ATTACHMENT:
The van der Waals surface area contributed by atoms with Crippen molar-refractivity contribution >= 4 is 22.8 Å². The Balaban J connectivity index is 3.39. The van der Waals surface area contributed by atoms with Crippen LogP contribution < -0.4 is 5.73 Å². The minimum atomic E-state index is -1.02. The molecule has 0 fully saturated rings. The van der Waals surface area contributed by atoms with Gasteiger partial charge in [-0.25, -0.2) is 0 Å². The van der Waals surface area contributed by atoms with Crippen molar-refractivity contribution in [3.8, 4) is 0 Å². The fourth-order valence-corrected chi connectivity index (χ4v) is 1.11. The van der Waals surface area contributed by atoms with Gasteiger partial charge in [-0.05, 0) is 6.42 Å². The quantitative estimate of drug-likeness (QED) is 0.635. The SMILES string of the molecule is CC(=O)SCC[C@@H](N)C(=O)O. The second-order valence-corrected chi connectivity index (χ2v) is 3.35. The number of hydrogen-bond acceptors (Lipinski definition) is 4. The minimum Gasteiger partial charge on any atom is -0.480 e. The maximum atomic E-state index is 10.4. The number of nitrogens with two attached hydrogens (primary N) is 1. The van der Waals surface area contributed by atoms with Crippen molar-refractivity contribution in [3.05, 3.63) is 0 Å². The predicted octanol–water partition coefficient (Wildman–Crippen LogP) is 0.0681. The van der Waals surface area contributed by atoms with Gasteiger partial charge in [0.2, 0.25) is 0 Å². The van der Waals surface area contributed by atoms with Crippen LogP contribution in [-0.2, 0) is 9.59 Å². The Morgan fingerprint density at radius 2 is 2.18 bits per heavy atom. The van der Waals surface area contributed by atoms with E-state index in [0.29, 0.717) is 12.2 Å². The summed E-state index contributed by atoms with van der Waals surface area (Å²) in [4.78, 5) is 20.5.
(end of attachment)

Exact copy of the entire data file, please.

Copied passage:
The van der Waals surface area contributed by atoms with Crippen molar-refractivity contribution >= 4 is 22.8 Å². The Balaban J connectivity index is 3.39. The van der Waals surface area contributed by atoms with Crippen LogP contribution < -0.4 is 5.73 Å². The minimum atomic E-state index is -1.02. The molecule has 0 fully saturated rings. The van der Waals surface area contributed by atoms with Gasteiger partial charge in [-0.25, -0.2) is 0 Å². The van der Waals surface area contributed by atoms with Crippen molar-refractivity contribution in [3.8, 4) is 0 Å². The fourth-order valence-corrected chi connectivity index (χ4v) is 1.11. The van der Waals surface area contributed by atoms with Gasteiger partial charge in [-0.05, 0) is 6.42 Å². The quantitative estimate of drug-likeness (QED) is 0.635. The SMILES string of the molecule is CC(=O)SCC[C@@H](N)C(=O)O. The second-order valence-corrected chi connectivity index (χ2v) is 3.35. The number of hydrogen-bond acceptors (Lipinski definition) is 4. The minimum Gasteiger partial charge on any atom is -0.480 e. The maximum atomic E-state index is 10.4. The number of nitrogens with two attached hydrogens (primary N) is 1. The van der Waals surface area contributed by atoms with Crippen molar-refractivity contribution in [3.05, 3.63) is 0 Å². The predicted octanol–water partition coefficient (Wildman–Crippen LogP) is 0.0681. The van der Waals surface area contributed by atoms with Gasteiger partial charge in [0.2, 0.25) is 0 Å². The van der Waals surface area contributed by atoms with Crippen LogP contribution in [-0.2, 0) is 9.59 Å². The Morgan fingerprint density at radius 2 is 2.18 bits per heavy atom. The van der Waals surface area contributed by atoms with E-state index in [0.29, 0.717) is 12.2 Å². The summed E-state index contributed by atoms with van der Waals surface area (Å²) in [4.78, 5) is 20.5.